The gearbox is smooth, keeping refinement at the heart of what makes the XC60 great. This is boosted by the luxurious and upmarket interior that’s very nearly as good as that of the much more expensive XC90, with all the tech to match.
Its 468-litre boot means practicality is a plus point and with all new Volvos, the plug-ins are limited to 112mph for safety reasons, complimenting the excellent safety tech available in this family SUV.
6. BMW 530e
- Price: £46,820-£52,120
- Range: 27-29 miles
- Economy and emissions: 134.5-201.8mpg/32-48g/km
- Rating: 4.5/5
The BMW 5 Series has just been facelifted, but it’ll be a few months before the refreshed model hits UK showrooms. A new six-cylinder PHEV is on the way, which will also be offered in Touring estate form, but until then the existing four-cylinder 530e is the sole plug-in hybrid.
It’s based on the same platform as the regular 5 Series, so has similar balance and handling, despite the extra weight of the 12kWh battery. But one of the executive saloon’s real highlights is its level of refinement, which is improved even further in the 530e thanks to its ability to travel on electric power alone at speeds of up to 87mph. When the engine does kick in, it’s smooth and quiet, although the eight-speed automatic gearbox isn’t quite as smooth with its shifts as in the petrol or diesel models.
7. Ford Kuga PHEV
- Price: £33,095-£37,795
- Range: 29 miles
- Economy and emissions: 201.8mpg/29g/km
- Rating: 3.5/5
The Kuga is a big seller for Ford, so it seemed appropriate that when the third-generation SUV arrived in 2019 that it should be the first model from the firm to benefit from a new plug-in hybrid powertrain.
Unlike some rivals, which use plug-in technology to add four-wheel drive, the Kuga PHEV is front-drive only. Thankfully, adding the system hasn’t affected versatility, because the plug-in retains the standard Kuga’s strong practicality and boot space. Run in electric mode and the Kuga is quiet and refined, but ask for a squirt of acceleration and the engine revs away, and remains there until you reach your desired speed.
Ford claims that 29 miles of electric-only running is possible, and the battery can be charged in three and a half hours from a 7kW wallbox. A Type 2 cable will cost an additional £195, though.
8. BMW X5 xDrive45e
- Price: £63,165-£66,665
- Range: 50-54 miles
- Economy and emissions: 201.8-235.4mpg/27-32g/km
- Rating: 3/5
BMW’s large premium plug-in SUV is one of the most comfortable cars of its type. The supple suspension allows enough movement to keep it relaxed no matter what kind of road you’re on. Despite being a large SUV, body roll is not really an issue. A great driving position and comfy seats both help, so along with the PHEV’s ultra-quiet running at low speeds it’s a very luxurious and refined car.
The X5 xDrive45e delivers its brief just as well as other X5s, if not better – and the other ace up its sleeve is its 54-mile claimed all-electric range. This makes it one of the most versatile PHEVs on sale, because in the real world it’ll still reliably be able to cover 30 miles on EV power, even in the depths of winter. In the summer months it should be possible to eke out 50 miles.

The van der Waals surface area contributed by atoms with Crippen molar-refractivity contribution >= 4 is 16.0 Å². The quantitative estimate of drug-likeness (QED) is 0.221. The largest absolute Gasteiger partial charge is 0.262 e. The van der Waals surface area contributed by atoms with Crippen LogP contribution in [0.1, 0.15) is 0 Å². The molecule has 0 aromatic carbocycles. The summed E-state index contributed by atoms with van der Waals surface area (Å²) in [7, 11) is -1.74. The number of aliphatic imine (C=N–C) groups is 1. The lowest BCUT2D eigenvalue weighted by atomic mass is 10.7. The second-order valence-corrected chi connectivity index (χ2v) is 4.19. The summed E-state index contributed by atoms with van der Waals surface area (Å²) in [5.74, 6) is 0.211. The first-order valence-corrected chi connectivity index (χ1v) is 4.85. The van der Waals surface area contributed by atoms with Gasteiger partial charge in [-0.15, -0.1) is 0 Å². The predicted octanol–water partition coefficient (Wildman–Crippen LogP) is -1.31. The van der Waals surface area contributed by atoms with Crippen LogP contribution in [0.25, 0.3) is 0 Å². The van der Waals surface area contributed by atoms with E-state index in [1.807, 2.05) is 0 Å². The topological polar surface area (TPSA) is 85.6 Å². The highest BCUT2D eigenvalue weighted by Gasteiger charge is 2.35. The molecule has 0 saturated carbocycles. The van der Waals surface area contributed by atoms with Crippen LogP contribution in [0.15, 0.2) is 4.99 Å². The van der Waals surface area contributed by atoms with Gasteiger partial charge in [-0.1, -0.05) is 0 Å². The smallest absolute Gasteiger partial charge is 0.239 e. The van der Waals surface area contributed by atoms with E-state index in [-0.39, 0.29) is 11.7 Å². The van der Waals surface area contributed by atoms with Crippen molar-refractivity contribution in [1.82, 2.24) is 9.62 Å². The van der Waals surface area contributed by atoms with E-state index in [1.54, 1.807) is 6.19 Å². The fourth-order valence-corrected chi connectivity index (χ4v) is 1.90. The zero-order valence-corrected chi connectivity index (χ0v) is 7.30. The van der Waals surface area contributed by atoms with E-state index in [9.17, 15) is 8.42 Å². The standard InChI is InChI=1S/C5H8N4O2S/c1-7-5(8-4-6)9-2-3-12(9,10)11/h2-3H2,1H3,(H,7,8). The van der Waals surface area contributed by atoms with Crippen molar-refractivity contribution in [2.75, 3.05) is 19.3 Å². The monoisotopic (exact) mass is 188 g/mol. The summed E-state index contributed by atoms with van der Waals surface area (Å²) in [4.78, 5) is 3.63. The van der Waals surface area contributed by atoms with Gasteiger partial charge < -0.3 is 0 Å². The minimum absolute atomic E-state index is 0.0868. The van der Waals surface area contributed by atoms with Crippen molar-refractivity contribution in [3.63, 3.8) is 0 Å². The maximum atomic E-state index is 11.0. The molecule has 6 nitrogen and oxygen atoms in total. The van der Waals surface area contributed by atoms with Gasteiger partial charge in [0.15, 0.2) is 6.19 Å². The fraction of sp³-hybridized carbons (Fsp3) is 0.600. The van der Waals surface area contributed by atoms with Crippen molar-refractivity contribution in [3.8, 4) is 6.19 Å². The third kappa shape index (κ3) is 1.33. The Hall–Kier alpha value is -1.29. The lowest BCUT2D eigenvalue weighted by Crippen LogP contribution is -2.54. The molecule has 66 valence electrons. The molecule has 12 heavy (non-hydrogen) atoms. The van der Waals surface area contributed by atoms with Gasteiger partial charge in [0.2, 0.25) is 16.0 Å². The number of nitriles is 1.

Thanks to the decent all-electric range on offer and claimed emissions of 32g/km, the BMW X5 xDrive45e sits in the lowest Benefit-in-Kind company car tax bracket on the list, at just six per cent.
The 24kWh battery and electric motor are well integrated with the 3.0-litre turbocharged six-cylinder petrol engine. Performance is brisk with a 0-62mph time of 5.6 seconds, but it’s the comfort, range and refinement, plus the practicality here, that are so appealing.
9. Audi Q5 TFSI e
- Price: £49,005-£65,670
- Range: 26 miles
- Economy and emissions: 109mpg/49g/km
- Rating: 4/5
The Q5 TFSI e is perhaps the most well-rounded of them all, combining a 2.0-litre four-cylinder petrol engine with a 14.1kW electric motor. The base-spec ‘50’ model (starting from just over £49,000) pumps out a combined 295bhp and the more expensive ‘55’ version has 362bhp.
Refinement is a big plus point to the Audi Q5 PHEV, the electric motor means its impressively quiet and the interior feels luxurious and well put together. Audi’s Virtual Cockpit is among the best infotainment systems in the business and still looks up to date a few years on from its introduction.
10. Peugeot 508 Hybrid 225
- Price: £34,930-£46,540
- Range: 33-39 miles
- Economy and emissions:166.2–235.4mpg/29–38g/km
- Rating: 3.5/5
With a relatively low Benefit-in-Kind tax rate of 10 per cent, the Peugeot 508 Hybrid will appeal to company car users - but the 508’s talents extend much further than its cheap tax rate.
When we tested the 508 Hybrid against another plug-in hybrid favourite, the Skoda Superb iV, the Peugeot bested it in many areas. We recorded an impressive test mpg of 45.8mpg for the Peugeot and found it had two litres more boot space than the Skoda.
A 1.6-litre turbocharged four-cylinder coupled to an electric motor produces 222bhp - which should be more than enough for most drivers. Like most plug-in hybrids, handling is somewhat compromised by the extra weight of the hybrid system but the ride is relatively absorbent overall.
Should you buy a plug-in hybrid?
Plug-in hybrids are proving popular for a number of reasons. As technology improves and more car makers join the fray, the price you pay for a plug-in vehicle is gradually coming down. Then there are the tax implications, with many plug-ins offering far lower VED road tax and benefit-in-kind rates for company car users thanks to their low emissions.
A close second to the low running costs is the fact that this hybrid kit doesn't require you to compromise on the way you use your car. The key is to remember to plug the car into a charging point wherever possible to maximise the amount of electric running you do but if you can’t charge the car just reverts to its internal combustion engine. If you think of your car like a smartphone, and get into the habit of plugging it in overnight to charge, then you'll soon see the lower costs that electric driving can bring.
Since then, we've had plug-in hybrids as diverse as the futuristic BMW i3 supermini, to conventional family models like the Mercedes A 250 e, vans like the Ford Transit Custom PHEV and even supercars like the Ferrari SF90 Stradale.
Today, there are a number of SUVs and family cars with plug-in ability, and some even keep their 7 seat interior layouts. So there should be a plug-in hybrid to suit all needs while also delivering low running costs - as long as you charge them up, of course.
Next, read our list of the best small hybrid cars to buy